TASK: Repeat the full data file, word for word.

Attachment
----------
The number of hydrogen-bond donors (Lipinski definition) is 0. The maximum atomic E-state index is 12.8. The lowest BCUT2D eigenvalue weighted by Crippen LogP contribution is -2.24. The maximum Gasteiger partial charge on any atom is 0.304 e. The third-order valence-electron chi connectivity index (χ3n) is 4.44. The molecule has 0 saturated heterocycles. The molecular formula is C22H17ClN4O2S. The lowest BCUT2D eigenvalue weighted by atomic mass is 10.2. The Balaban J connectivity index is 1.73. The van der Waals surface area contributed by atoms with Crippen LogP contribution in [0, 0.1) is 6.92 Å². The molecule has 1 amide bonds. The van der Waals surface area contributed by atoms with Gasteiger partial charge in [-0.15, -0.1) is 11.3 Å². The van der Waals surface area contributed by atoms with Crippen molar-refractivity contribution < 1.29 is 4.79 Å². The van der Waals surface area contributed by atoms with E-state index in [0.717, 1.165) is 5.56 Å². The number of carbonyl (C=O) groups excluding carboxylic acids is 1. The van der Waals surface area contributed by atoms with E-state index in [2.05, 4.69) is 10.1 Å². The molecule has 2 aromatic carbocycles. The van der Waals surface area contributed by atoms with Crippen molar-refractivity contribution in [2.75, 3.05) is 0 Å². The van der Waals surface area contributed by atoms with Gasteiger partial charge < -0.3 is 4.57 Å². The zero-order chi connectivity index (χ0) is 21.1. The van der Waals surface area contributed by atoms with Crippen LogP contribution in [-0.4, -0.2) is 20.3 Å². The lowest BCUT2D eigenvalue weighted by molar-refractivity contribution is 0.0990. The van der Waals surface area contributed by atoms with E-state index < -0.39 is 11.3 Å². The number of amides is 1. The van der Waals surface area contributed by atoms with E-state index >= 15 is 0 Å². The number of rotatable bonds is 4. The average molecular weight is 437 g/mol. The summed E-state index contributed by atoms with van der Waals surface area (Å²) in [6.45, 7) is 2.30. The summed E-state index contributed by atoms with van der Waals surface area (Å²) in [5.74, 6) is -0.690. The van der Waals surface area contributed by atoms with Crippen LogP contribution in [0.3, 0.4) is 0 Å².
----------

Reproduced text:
The number of hydrogen-bond donors (Lipinski definition) is 0. The maximum atomic E-state index is 12.8. The lowest BCUT2D eigenvalue weighted by Crippen LogP contribution is -2.24. The maximum Gasteiger partial charge on any atom is 0.304 e. The third-order valence-electron chi connectivity index (χ3n) is 4.44. The molecule has 0 saturated heterocycles. The molecular formula is C22H17ClN4O2S. The lowest BCUT2D eigenvalue weighted by atomic mass is 10.2. The Balaban J connectivity index is 1.73. The van der Waals surface area contributed by atoms with Crippen LogP contribution in [0, 0.1) is 6.92 Å². The molecule has 1 amide bonds. The van der Waals surface area contributed by atoms with Gasteiger partial charge in [-0.15, -0.1) is 11.3 Å². The van der Waals surface area contributed by atoms with Crippen molar-refractivity contribution < 1.29 is 4.79 Å². The van der Waals surface area contributed by atoms with E-state index in [0.717, 1.165) is 5.56 Å². The number of carbonyl (C=O) groups excluding carboxylic acids is 1. The van der Waals surface area contributed by atoms with E-state index in [2.05, 4.69) is 10.1 Å². The molecule has 2 aromatic carbocycles. The van der Waals surface area contributed by atoms with Crippen molar-refractivity contribution in [2.75, 3.05) is 0 Å². The van der Waals surface area contributed by atoms with Gasteiger partial charge < -0.3 is 4.57 Å². The zero-order chi connectivity index (χ0) is 21.1. The van der Waals surface area contributed by atoms with Crippen LogP contribution in [-0.4, -0.2) is 20.3 Å². The lowest BCUT2D eigenvalue weighted by molar-refractivity contribution is 0.0990. The van der Waals surface area contributed by atoms with E-state index < -0.39 is 11.3 Å². The number of amides is 1. The van der Waals surface area contributed by atoms with E-state index >= 15 is 0 Å². The number of rotatable bonds is 4. The average molecular weight is 437 g/mol. The summed E-state index contributed by atoms with van der Waals surface area (Å²) in [6.45, 7) is 2.30. The summed E-state index contributed by atoms with van der Waals surface area (Å²) in [5.74, 6) is -0.690. The van der Waals surface area contributed by atoms with Crippen LogP contribution in [0.3, 0.4) is 0 Å².